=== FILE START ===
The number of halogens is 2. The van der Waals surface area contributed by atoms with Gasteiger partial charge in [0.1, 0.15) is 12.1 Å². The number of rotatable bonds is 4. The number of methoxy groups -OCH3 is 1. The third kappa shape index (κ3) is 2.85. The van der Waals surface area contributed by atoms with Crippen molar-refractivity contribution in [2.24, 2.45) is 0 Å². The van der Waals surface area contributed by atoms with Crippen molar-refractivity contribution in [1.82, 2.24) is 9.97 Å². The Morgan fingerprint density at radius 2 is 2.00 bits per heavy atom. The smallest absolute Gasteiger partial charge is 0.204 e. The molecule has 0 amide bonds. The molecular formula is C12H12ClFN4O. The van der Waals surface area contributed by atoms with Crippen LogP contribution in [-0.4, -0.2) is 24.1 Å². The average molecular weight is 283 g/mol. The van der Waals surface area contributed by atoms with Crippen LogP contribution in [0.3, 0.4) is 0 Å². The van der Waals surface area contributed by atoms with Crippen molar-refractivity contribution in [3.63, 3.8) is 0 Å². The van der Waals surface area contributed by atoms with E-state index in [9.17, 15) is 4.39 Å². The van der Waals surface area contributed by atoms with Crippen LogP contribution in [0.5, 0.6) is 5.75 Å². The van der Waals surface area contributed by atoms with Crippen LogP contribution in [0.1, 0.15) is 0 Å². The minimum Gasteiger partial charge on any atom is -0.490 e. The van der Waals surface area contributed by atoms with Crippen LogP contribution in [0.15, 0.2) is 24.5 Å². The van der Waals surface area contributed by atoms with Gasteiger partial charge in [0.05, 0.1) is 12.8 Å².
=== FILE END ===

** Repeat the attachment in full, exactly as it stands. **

The number of halogens is 2. The van der Waals surface area contributed by atoms with Gasteiger partial charge in [0.1, 0.15) is 12.1 Å². The number of rotatable bonds is 4. The number of methoxy groups -OCH3 is 1. The third kappa shape index (κ3) is 2.85. The van der Waals surface area contributed by atoms with Crippen molar-refractivity contribution in [2.24, 2.45) is 0 Å². The van der Waals surface area contributed by atoms with Crippen molar-refractivity contribution in [1.82, 2.24) is 9.97 Å². The Morgan fingerprint density at radius 2 is 2.00 bits per heavy atom. The smallest absolute Gasteiger partial charge is 0.204 e. The molecule has 0 amide bonds. The molecular formula is C12H12ClFN4O. The van der Waals surface area contributed by atoms with Crippen LogP contribution in [-0.4, -0.2) is 24.1 Å². The average molecular weight is 283 g/mol. The van der Waals surface area contributed by atoms with Crippen LogP contribution in [0.3, 0.4) is 0 Å². The van der Waals surface area contributed by atoms with Crippen molar-refractivity contribution in [3.63, 3.8) is 0 Å². The van der Waals surface area contributed by atoms with E-state index in [9.17, 15) is 4.39 Å². The van der Waals surface area contributed by atoms with Crippen LogP contribution in [0.5, 0.6) is 5.75 Å². The van der Waals surface area contributed by atoms with Crippen LogP contribution in [0.1, 0.15) is 0 Å². The minimum Gasteiger partial charge on any atom is -0.490 e. The van der Waals surface area contributed by atoms with Crippen LogP contribution in [0.15, 0.2) is 24.5 Å². The van der Waals surface area contributed by atoms with Gasteiger partial charge in [0.05, 0.1) is 12.8 Å².